An example of their work is training maintenance and emergency-response repair workers on complex engines (automotive, marine or aircraft) in sometimes stressful conditions. “We would create a virtual environment based on a 3D model,” Smits says, “and provide a virtual walk-through of a work site for safety reasons, or look at a product and show different components and take it apart.” 

The trainees can be anywhere in the world, joining by mobile phone, desktop, using VR headsets, and are led by an instructor. The geographic benefits are clear, plus it’s prudent to ensure a certain level of competence before exposing workers to dangerous conditions or high-cost equipment. 

“There is also the ability to scale training applications,” Smits explains. “We can put a lot more learners in a digital environment.” 

Smits says her company is unusual in that it provides its clients with software, so they can develop their own immersive-training programs. They aim to “democratize training.” 

Another local tech firm, rooted in aviation training since 1978, is Bluedrop Training and Simulation, which specializes in aerospace and defence training programs, flight simulations to jumpstart learning pilots’ hearts — learning to avoid costly errors in judgment in the real world. All without risking lives or multimillion-dollar aircraft. Being in a military town helps. (Could we please have an app to help teens learn to drive?)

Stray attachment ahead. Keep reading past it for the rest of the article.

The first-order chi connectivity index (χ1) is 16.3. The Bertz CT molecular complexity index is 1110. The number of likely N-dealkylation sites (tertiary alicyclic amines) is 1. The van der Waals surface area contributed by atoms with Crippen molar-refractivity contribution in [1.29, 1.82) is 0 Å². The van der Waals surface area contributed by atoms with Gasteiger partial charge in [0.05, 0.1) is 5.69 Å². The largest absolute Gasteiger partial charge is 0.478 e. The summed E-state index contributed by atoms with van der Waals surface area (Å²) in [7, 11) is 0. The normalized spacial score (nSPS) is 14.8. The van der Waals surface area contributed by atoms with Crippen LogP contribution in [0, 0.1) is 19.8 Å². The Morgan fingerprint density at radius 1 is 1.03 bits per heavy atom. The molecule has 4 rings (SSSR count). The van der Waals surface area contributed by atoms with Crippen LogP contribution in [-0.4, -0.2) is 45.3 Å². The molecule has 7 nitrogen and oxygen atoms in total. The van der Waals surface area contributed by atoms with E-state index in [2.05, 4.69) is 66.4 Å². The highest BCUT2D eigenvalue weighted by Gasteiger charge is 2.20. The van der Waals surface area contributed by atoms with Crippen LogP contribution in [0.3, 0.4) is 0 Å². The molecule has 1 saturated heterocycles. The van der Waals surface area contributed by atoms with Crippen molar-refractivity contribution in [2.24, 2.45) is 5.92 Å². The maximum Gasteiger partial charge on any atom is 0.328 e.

In entertainment, virtual and augmented reality lovers find the storytelling incredibly compelling. 

“Immersion can yield a more compassionate response,” Reilly says, noting a Canadian-American documentary simulation called Traveling While Black, by director Roger Ross Williams, about the risks faced by Blacks travelling in 20th-century America. It’s set at Ben’s Chili Bowl, a safe place to stop and eat. It is far more engaging than watching a movie on flatscreen: being there, looking around the room, seeing the faces, talking to people about their experiences. Once you start, it’s an inescapable empathy builder. 

A December 2021 report from warned “VR Chat — the most reviewed social app in Facebook’s VR Metaverse — is rife with abuse, harassment, racism, and pornographic content.” On today’s rudimentary virtual planes, “virtual groping,” male avatars assaulting female avatars, is a thing.